The idea of a vampire fighting against its base nature to uphold modern morals is one that has been explored before, but not exactly through the same lens as in El Paso, Elsewhere. This third-person shooter takes inspiration from some of the best in the genre but eschews expectations with a thrilling love story between a vampire and vampire hunter, exploring the complexities of the pairing as the world is crumbling around them.

You play as James Savage, a pill-addicted monster hunter living in a secluded hotel in El Paso and on a mission to save the world from his ex-girlfriend, Draculae. This version of the famed vampire has enacted a ritual that brings about the end times. More specifically for Savage, it means a rip through the fabric of reality that sends him from the stained carpets of the motel down a warped void filled with visually diverse levels. At first, El Paso, Elsewhere focuses on Savage, delving into his destructive personality and vices, whether it’s popping pain pills or relishing the violence he’s engaged in. It takes a while, but eventually the true scope of the story comes into view, with new locales and fourth-wall breaking narration exposing this game’s novel take on the mythology behind vampires, and how the relationship between Savage and Janet Drake, known later as Draculae, fits into that.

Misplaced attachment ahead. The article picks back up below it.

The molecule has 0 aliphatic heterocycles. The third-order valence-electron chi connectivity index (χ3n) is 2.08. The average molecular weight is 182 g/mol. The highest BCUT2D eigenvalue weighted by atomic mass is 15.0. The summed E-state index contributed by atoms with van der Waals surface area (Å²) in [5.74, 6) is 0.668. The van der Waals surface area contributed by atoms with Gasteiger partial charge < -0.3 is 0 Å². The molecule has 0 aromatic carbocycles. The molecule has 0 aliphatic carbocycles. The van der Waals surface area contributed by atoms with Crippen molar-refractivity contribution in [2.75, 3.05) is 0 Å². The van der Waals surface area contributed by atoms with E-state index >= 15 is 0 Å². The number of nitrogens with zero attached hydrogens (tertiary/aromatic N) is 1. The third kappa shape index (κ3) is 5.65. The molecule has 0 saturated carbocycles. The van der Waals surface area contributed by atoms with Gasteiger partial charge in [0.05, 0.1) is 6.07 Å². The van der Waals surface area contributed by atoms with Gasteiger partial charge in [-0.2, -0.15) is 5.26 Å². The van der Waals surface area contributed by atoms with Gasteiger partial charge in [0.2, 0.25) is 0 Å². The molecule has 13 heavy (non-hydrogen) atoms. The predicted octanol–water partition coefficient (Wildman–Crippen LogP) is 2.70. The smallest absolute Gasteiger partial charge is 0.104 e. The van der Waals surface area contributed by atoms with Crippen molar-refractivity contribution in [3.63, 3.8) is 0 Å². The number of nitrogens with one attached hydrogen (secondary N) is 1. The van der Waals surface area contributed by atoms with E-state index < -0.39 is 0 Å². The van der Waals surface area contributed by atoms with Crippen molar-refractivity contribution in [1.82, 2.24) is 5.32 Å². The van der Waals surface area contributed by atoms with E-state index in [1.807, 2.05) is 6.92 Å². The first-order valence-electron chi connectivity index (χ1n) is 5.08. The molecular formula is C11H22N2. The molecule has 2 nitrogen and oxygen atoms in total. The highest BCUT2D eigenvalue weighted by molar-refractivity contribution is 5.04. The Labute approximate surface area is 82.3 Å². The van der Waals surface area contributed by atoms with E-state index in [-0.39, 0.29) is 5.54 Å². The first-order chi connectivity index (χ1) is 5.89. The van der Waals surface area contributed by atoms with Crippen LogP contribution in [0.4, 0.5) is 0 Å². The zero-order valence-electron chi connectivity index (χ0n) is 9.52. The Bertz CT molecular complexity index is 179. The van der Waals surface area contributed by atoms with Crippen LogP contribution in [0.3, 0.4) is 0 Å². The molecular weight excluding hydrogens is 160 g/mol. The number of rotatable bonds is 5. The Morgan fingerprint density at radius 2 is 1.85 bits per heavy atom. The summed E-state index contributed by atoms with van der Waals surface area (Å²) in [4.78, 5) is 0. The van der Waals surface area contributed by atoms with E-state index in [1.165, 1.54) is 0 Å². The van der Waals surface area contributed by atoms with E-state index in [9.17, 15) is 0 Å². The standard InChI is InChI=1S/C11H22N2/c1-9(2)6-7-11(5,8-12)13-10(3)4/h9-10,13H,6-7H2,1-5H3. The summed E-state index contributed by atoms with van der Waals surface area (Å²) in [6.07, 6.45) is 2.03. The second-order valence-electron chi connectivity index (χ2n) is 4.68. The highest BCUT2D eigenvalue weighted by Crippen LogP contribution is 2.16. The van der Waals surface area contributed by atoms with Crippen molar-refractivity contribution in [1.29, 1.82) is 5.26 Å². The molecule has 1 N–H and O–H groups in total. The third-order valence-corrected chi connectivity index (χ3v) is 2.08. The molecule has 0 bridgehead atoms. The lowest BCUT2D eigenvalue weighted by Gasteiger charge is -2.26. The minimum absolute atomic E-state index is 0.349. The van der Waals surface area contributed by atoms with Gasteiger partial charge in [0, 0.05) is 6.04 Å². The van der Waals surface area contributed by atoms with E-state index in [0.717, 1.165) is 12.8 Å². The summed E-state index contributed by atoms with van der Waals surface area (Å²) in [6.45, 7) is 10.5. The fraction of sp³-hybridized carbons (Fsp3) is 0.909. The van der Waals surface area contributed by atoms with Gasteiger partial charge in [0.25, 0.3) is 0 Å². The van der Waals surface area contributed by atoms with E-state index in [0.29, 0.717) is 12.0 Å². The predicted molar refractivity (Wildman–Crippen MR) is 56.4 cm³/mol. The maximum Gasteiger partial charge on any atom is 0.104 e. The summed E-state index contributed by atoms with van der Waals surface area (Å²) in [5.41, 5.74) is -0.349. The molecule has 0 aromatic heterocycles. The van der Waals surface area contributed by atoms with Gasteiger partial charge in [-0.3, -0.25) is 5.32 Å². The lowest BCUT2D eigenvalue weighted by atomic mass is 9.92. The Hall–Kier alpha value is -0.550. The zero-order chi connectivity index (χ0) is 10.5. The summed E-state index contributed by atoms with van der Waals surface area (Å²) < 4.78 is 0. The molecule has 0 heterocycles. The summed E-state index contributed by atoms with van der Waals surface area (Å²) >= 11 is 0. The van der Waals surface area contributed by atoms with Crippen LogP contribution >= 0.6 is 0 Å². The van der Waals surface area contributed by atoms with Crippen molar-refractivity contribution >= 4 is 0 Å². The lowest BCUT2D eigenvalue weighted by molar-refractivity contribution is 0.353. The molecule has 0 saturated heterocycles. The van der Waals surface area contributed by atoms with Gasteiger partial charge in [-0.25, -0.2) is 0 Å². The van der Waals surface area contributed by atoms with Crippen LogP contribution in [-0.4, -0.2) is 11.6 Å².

The voice acting for both Savage and Draculae is exceptionally captivating. Their blossoming love is thoughtfully conveyed through audio logs you find throughout your journey, with playful exchanges (like a conversation about how Transformers procreate) doing an excellent job at establishing a relationship you never get to see. Later, when the two characters exchange words directly, the absence of this warmth is noticeable. There’s clearly still love between the two, but it’s separated by a gap in morality that neither can compromise on. These exchanges are short but sharp, each word a stake one is trying to lay in the other, all the while Savage barely maintains a grip on the enormity of the task waiting for him at the end. It’s a compelling dynamic that gets an equally satisfying conclusion, but it is a pity it takes a handful of hours for it to really get going.

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